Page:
• The intensity of waste sent to landfill by manufacturers, which has dropped 46% since 2011, exceeding the target for 2020 several years ahead of schedule;
  • The proportion of farmers with nutrient management plans, which at 58% is on-track to achieve the 2020 target of 80%, having almost doubled since 2013; and
  • The reduction in the use of routine calving induction - 88% of farmers do not use it compared to 80% in 2014.

Although we made good progress against some targets, there are others where more progress is needed, such as increasing the proportion of dairy farmers who are aware of, and implement, the recently agreed (January 2016) standards and guidelines for animal welfare. Currently, awareness stands at 56% and our target for 2020 is 100%.

There are other areas where the industry’s performance has declined, such as the proportion of people who recognise dairy as a quality product, which slipped to 69% from a baseline of 72% (the 2020 target is 80%).

To ensure our industry remains current, relevant and accountable in the context of changing global and domestic conditions and expectations, a review of all the targets, indicators and performance measures in the Framework will be undertaken during 2016.

The review will take into consideration a broad range of emerging issues, stakeholder views, industry priorities, political agendas and global trends.

The ADIC is excited to share our progress thus far – it demonstrates just how powerful dairy can be when the whole supply chain works together toward its common goals.

We encourage you to take the time to have a look at the key areas that interest you in the online report and look forward to hearing your thoughts.

A snapshot of the Australia dairy industry and our sustainability progress...

Trade reforms a positive kick start for 2016

Jan 23, 2016

Over the course of 2015, Australian Dairy Farmers (ADF), together with state members and industry partners has worked collaboratively with government to broker new trade deals which increase access to key Asian markets hungry for safe, clean and sustainable Australian dairy produce.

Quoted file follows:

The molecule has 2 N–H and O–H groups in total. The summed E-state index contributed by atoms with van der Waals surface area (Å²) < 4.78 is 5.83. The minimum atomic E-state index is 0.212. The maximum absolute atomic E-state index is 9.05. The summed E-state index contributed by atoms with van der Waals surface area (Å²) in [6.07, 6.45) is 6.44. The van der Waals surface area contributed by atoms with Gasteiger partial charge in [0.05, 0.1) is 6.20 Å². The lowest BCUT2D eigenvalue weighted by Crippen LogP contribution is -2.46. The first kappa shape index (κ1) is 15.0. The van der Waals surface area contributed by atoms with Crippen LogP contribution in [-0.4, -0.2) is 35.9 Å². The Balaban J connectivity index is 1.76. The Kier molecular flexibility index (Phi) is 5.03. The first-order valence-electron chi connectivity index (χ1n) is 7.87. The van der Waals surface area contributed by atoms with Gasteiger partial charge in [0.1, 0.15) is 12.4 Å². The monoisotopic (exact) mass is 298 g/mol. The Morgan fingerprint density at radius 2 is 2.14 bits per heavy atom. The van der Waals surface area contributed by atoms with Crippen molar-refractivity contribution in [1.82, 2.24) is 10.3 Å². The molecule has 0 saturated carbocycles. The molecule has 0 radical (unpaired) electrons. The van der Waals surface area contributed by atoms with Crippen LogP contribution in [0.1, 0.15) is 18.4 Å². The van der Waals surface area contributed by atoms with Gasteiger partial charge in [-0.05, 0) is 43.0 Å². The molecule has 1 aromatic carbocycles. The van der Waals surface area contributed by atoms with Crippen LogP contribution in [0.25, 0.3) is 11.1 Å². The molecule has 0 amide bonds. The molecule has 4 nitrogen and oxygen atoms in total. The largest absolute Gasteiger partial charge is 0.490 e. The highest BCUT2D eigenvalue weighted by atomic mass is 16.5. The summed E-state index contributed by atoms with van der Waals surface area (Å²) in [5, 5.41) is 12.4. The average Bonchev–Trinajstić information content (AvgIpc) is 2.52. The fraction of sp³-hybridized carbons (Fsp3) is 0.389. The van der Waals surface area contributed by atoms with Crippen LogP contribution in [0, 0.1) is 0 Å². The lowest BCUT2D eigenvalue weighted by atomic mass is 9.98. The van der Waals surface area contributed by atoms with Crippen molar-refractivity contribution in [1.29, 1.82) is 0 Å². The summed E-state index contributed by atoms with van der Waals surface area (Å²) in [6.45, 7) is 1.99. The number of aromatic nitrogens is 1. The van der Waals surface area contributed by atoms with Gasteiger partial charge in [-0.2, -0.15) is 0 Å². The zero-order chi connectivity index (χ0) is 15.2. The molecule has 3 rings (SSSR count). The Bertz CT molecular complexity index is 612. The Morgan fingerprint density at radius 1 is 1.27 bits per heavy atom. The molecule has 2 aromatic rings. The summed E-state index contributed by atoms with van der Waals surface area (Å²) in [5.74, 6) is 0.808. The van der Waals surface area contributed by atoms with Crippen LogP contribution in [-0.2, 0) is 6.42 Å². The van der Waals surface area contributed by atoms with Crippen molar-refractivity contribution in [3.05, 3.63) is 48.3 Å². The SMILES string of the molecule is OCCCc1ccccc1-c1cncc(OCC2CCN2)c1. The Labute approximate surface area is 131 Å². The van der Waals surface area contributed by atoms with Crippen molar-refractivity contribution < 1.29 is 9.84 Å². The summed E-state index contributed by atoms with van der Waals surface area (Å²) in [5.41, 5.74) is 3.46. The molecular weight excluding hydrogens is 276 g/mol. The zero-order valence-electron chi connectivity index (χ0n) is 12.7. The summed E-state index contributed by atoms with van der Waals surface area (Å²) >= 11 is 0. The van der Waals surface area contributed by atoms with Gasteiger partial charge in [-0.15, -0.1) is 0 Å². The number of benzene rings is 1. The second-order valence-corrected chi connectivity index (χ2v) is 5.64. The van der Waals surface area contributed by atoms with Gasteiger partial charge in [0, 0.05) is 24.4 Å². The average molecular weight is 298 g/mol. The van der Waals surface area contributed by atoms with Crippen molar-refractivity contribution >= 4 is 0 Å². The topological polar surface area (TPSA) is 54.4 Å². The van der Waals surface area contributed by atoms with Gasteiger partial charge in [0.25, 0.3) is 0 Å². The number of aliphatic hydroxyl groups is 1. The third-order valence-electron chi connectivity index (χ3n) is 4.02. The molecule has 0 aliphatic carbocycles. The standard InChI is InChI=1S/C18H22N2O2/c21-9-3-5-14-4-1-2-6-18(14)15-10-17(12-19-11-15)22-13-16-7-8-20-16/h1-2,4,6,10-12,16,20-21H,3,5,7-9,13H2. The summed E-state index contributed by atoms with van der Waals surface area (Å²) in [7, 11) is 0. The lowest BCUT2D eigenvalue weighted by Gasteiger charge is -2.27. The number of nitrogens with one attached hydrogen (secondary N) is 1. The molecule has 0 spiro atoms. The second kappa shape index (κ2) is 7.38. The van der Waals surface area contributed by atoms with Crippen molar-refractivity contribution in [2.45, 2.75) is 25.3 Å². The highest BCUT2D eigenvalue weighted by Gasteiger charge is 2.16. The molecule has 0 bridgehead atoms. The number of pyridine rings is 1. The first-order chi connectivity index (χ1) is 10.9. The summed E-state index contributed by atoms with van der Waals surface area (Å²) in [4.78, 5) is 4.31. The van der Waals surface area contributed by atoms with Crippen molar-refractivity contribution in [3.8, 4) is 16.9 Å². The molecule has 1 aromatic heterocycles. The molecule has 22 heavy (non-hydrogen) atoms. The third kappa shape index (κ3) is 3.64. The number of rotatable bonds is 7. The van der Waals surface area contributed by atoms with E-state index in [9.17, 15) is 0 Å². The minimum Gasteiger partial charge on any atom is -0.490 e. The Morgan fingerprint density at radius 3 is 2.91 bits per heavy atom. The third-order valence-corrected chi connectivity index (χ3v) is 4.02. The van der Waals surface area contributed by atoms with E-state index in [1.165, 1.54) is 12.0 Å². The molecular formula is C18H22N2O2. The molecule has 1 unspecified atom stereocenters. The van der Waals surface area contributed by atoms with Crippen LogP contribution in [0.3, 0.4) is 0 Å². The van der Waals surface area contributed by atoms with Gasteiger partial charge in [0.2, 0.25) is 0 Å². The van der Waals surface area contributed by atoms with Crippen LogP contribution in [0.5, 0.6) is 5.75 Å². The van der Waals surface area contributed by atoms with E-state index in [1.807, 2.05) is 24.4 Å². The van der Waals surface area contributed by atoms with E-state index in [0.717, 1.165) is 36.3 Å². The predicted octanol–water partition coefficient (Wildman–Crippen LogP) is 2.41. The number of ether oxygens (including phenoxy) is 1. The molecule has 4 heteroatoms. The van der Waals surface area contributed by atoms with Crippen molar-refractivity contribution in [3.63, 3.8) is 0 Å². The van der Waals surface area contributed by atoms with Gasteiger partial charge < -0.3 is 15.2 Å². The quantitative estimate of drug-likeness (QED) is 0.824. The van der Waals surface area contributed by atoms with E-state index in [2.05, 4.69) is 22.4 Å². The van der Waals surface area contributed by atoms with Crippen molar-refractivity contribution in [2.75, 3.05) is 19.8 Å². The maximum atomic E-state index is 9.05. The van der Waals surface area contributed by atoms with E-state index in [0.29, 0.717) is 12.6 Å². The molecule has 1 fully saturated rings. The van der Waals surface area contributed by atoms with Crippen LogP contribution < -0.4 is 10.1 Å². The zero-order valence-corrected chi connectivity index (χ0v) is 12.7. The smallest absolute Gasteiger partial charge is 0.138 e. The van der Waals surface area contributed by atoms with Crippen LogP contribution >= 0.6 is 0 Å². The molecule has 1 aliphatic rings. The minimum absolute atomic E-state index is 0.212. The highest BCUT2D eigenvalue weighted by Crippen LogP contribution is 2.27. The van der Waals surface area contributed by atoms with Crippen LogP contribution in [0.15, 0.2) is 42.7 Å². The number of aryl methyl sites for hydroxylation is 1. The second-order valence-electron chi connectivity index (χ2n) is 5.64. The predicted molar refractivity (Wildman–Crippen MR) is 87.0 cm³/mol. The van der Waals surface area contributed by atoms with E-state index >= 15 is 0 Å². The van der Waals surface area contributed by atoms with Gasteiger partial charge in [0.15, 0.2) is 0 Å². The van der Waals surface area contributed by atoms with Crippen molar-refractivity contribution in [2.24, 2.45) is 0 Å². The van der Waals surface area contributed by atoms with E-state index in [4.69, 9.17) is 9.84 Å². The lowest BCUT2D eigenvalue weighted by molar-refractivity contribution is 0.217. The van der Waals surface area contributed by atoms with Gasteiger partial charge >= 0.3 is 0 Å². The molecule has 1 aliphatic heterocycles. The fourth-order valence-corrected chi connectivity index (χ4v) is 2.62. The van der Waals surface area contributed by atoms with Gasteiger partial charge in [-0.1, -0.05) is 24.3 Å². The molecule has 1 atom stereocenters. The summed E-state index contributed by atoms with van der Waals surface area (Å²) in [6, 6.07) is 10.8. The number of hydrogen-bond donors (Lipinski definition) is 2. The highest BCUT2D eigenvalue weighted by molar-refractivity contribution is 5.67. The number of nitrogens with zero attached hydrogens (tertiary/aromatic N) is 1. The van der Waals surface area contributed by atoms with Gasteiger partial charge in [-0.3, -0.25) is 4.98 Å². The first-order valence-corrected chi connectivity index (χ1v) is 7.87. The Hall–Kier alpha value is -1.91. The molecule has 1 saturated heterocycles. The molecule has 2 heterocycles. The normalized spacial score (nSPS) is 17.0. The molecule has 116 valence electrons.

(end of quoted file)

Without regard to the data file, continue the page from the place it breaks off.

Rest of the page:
ADF welcomed the China-Australia Free Trade Agreement (FTA) which entered into force on 20 December 2015, followed quickly by a second round of tariff reductions on 1 January 2016.

Also on New Year’s Day, the Korea-Australia FTA progressed to its third year of benefits for dairy exporters, meaning further tariff reductions and increased quotas for a range of Australian dairy exports.

Similarly, the Malaysia-Australia FTA moved into its fourth year of implementation, translating to further increased liquid milk tariff rate quotas. The Thai-Australia and US-Australia FTA’s also celebrated a milestone in passing the 10 year point, and provided improved duty free quotas for Australian dairy.

Further to this, the finalisation of the Trans-Pacific Partnership negotiations in late 2015, plus the late December announcement of an agreement to abolish government subsidies on agricultural exports through the World Trade Organisation.

The Australian dairy industry still faces challenges in its export focused markets, especially with regard to technical barriers to trade which translate to higher production costs, reduced product returns and restricted export demands all combine to lower milk returns for farmers.

With these challenges in mind, ADF is celebrating the progress made in trade reform to the long-term benefit of our industry. This progress boosts the industry’s competitive position in the global market and contributes to building confidence to invest in a strong future for Australian dairy.

For more information on ADF’s Markets Trade and Value Chain priorities, click here.